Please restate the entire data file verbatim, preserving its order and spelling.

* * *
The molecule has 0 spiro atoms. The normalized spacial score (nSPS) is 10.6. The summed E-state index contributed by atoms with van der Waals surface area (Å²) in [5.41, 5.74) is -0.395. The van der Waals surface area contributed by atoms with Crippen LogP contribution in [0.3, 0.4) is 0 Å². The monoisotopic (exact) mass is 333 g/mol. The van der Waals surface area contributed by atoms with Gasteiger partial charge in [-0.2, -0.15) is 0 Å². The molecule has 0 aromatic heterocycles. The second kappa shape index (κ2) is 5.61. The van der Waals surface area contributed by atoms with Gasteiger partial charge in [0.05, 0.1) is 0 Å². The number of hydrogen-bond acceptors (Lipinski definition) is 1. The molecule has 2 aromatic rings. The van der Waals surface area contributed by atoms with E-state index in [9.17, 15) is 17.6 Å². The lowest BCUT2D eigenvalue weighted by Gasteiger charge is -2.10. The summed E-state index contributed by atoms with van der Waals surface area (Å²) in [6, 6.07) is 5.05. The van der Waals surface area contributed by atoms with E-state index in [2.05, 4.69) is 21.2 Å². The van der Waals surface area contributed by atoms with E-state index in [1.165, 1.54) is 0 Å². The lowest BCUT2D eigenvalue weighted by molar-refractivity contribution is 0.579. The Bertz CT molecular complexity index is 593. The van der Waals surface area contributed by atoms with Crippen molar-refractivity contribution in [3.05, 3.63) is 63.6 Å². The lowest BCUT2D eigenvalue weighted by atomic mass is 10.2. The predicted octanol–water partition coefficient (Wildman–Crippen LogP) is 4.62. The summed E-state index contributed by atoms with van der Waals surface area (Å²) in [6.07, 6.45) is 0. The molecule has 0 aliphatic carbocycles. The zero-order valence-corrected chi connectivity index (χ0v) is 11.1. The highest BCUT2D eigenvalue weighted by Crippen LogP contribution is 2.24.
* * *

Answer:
The molecule has 0 spiro atoms. The normalized spacial score (nSPS) is 10.6. The summed E-state index contributed by atoms with van der Waals surface area (Å²) in [5.41, 5.74) is -0.395. The van der Waals surface area contributed by atoms with Crippen LogP contribution in [0.3, 0.4) is 0 Å². The monoisotopic (exact) mass is 333 g/mol. The van der Waals surface area contributed by atoms with Gasteiger partial charge in [-0.2, -0.15) is 0 Å². The molecule has 0 aromatic heterocycles. The second kappa shape index (κ2) is 5.61. The van der Waals surface area contributed by atoms with Gasteiger partial charge in [0.05, 0.1) is 0 Å². The number of hydrogen-bond acceptors (Lipinski definition) is 1. The molecule has 2 aromatic rings. The van der Waals surface area contributed by atoms with E-state index in [9.17, 15) is 17.6 Å². The lowest BCUT2D eigenvalue weighted by Gasteiger charge is -2.10. The summed E-state index contributed by atoms with van der Waals surface area (Å²) in [6, 6.07) is 5.05. The van der Waals surface area contributed by atoms with E-state index in [2.05, 4.69) is 21.2 Å². The van der Waals surface area contributed by atoms with E-state index in [1.165, 1.54) is 0 Å². The lowest BCUT2D eigenvalue weighted by molar-refractivity contribution is 0.579. The Bertz CT molecular complexity index is 593. The van der Waals surface area contributed by atoms with Crippen molar-refractivity contribution in [3.05, 3.63) is 63.6 Å². The lowest BCUT2D eigenvalue weighted by atomic mass is 10.2. The predicted octanol–water partition coefficient (Wildman–Crippen LogP) is 4.62. The summed E-state index contributed by atoms with van der Waals surface area (Å²) in [6.07, 6.45) is 0. The molecule has 0 aliphatic carbocycles. The zero-order valence-corrected chi connectivity index (χ0v) is 11.1. The highest BCUT2D eigenvalue weighted by Crippen LogP contribution is 2.24.